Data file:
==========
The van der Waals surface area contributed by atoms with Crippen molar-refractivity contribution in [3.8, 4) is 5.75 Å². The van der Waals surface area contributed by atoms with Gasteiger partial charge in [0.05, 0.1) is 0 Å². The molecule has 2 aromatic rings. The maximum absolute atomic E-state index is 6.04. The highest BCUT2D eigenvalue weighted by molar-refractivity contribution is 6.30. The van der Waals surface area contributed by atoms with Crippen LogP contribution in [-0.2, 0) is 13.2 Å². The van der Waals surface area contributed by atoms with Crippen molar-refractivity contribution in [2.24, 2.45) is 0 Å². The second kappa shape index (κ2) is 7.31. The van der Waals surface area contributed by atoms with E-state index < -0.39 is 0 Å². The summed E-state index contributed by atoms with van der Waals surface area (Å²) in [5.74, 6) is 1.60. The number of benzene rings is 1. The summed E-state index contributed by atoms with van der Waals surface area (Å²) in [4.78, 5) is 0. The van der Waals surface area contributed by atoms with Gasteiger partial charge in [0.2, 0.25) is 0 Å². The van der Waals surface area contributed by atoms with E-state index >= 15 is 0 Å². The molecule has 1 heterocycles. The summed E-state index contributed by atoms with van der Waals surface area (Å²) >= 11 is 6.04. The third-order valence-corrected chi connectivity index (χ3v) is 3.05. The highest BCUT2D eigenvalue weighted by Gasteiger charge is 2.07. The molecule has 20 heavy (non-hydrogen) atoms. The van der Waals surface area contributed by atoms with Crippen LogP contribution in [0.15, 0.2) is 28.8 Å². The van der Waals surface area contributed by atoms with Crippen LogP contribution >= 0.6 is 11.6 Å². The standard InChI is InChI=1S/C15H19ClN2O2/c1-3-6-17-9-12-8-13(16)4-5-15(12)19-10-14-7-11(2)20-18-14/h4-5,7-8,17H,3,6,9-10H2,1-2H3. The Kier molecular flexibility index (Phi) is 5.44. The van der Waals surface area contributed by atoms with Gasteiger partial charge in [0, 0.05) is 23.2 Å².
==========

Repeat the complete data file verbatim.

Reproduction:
The van der Waals surface area contributed by atoms with Crippen molar-refractivity contribution in [3.8, 4) is 5.75 Å². The van der Waals surface area contributed by atoms with Gasteiger partial charge in [0.05, 0.1) is 0 Å². The molecule has 2 aromatic rings. The maximum absolute atomic E-state index is 6.04. The highest BCUT2D eigenvalue weighted by molar-refractivity contribution is 6.30. The van der Waals surface area contributed by atoms with Crippen LogP contribution in [-0.2, 0) is 13.2 Å². The van der Waals surface area contributed by atoms with Crippen molar-refractivity contribution in [2.24, 2.45) is 0 Å². The second kappa shape index (κ2) is 7.31. The van der Waals surface area contributed by atoms with E-state index < -0.39 is 0 Å². The summed E-state index contributed by atoms with van der Waals surface area (Å²) in [5.74, 6) is 1.60. The number of benzene rings is 1. The summed E-state index contributed by atoms with van der Waals surface area (Å²) in [4.78, 5) is 0. The van der Waals surface area contributed by atoms with Gasteiger partial charge in [0.2, 0.25) is 0 Å². The van der Waals surface area contributed by atoms with E-state index >= 15 is 0 Å². The molecule has 1 heterocycles. The summed E-state index contributed by atoms with van der Waals surface area (Å²) >= 11 is 6.04. The third-order valence-corrected chi connectivity index (χ3v) is 3.05. The highest BCUT2D eigenvalue weighted by Gasteiger charge is 2.07. The molecule has 20 heavy (non-hydrogen) atoms. The van der Waals surface area contributed by atoms with Crippen LogP contribution in [0.15, 0.2) is 28.8 Å². The van der Waals surface area contributed by atoms with Crippen LogP contribution >= 0.6 is 11.6 Å². The standard InChI is InChI=1S/C15H19ClN2O2/c1-3-6-17-9-12-8-13(16)4-5-15(12)19-10-14-7-11(2)20-18-14/h4-5,7-8,17H,3,6,9-10H2,1-2H3. The Kier molecular flexibility index (Phi) is 5.44. The van der Waals surface area contributed by atoms with Gasteiger partial charge in [0, 0.05) is 23.2 Å².